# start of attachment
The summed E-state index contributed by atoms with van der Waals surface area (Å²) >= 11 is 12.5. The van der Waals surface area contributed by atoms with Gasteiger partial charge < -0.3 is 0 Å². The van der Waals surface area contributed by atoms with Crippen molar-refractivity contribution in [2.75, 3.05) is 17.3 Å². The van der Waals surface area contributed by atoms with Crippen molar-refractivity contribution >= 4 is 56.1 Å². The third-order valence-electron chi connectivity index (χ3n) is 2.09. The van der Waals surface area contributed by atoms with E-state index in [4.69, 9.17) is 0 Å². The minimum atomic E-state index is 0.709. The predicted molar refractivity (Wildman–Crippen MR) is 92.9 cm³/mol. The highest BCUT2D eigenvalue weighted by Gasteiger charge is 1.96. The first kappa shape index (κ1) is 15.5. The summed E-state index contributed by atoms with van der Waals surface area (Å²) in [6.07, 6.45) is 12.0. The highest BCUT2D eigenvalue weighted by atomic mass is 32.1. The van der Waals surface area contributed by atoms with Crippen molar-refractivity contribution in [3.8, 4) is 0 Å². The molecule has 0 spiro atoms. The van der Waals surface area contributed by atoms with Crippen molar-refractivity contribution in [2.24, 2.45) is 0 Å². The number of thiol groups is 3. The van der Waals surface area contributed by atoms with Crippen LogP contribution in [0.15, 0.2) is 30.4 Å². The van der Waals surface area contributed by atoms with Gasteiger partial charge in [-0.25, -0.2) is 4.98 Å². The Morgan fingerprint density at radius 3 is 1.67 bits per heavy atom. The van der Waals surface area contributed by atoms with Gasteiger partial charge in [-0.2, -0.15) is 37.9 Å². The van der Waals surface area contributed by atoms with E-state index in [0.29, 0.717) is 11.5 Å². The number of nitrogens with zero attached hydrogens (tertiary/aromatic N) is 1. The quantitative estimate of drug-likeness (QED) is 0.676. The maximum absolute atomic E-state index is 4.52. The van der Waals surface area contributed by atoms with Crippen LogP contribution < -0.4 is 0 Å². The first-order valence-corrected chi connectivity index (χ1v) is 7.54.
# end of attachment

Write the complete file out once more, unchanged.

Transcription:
The summed E-state index contributed by atoms with van der Waals surface area (Å²) >= 11 is 12.5. The van der Waals surface area contributed by atoms with Gasteiger partial charge < -0.3 is 0 Å². The van der Waals surface area contributed by atoms with Crippen molar-refractivity contribution in [2.75, 3.05) is 17.3 Å². The van der Waals surface area contributed by atoms with Crippen molar-refractivity contribution >= 4 is 56.1 Å². The third-order valence-electron chi connectivity index (χ3n) is 2.09. The van der Waals surface area contributed by atoms with E-state index in [4.69, 9.17) is 0 Å². The minimum atomic E-state index is 0.709. The predicted molar refractivity (Wildman–Crippen MR) is 92.9 cm³/mol. The highest BCUT2D eigenvalue weighted by Gasteiger charge is 1.96. The first kappa shape index (κ1) is 15.5. The summed E-state index contributed by atoms with van der Waals surface area (Å²) in [6.07, 6.45) is 12.0. The highest BCUT2D eigenvalue weighted by atomic mass is 32.1. The van der Waals surface area contributed by atoms with Crippen molar-refractivity contribution in [3.8, 4) is 0 Å². The molecule has 0 spiro atoms. The van der Waals surface area contributed by atoms with Crippen molar-refractivity contribution in [2.24, 2.45) is 0 Å². The number of thiol groups is 3. The van der Waals surface area contributed by atoms with Crippen LogP contribution in [0.15, 0.2) is 30.4 Å². The van der Waals surface area contributed by atoms with Gasteiger partial charge in [-0.25, -0.2) is 4.98 Å². The Morgan fingerprint density at radius 3 is 1.67 bits per heavy atom. The van der Waals surface area contributed by atoms with Gasteiger partial charge in [-0.2, -0.15) is 37.9 Å². The van der Waals surface area contributed by atoms with E-state index in [0.29, 0.717) is 11.5 Å². The number of nitrogens with zero attached hydrogens (tertiary/aromatic N) is 1. The quantitative estimate of drug-likeness (QED) is 0.676. The maximum absolute atomic E-state index is 4.52. The van der Waals surface area contributed by atoms with Crippen LogP contribution < -0.4 is 0 Å². The first-order valence-corrected chi connectivity index (χ1v) is 7.54.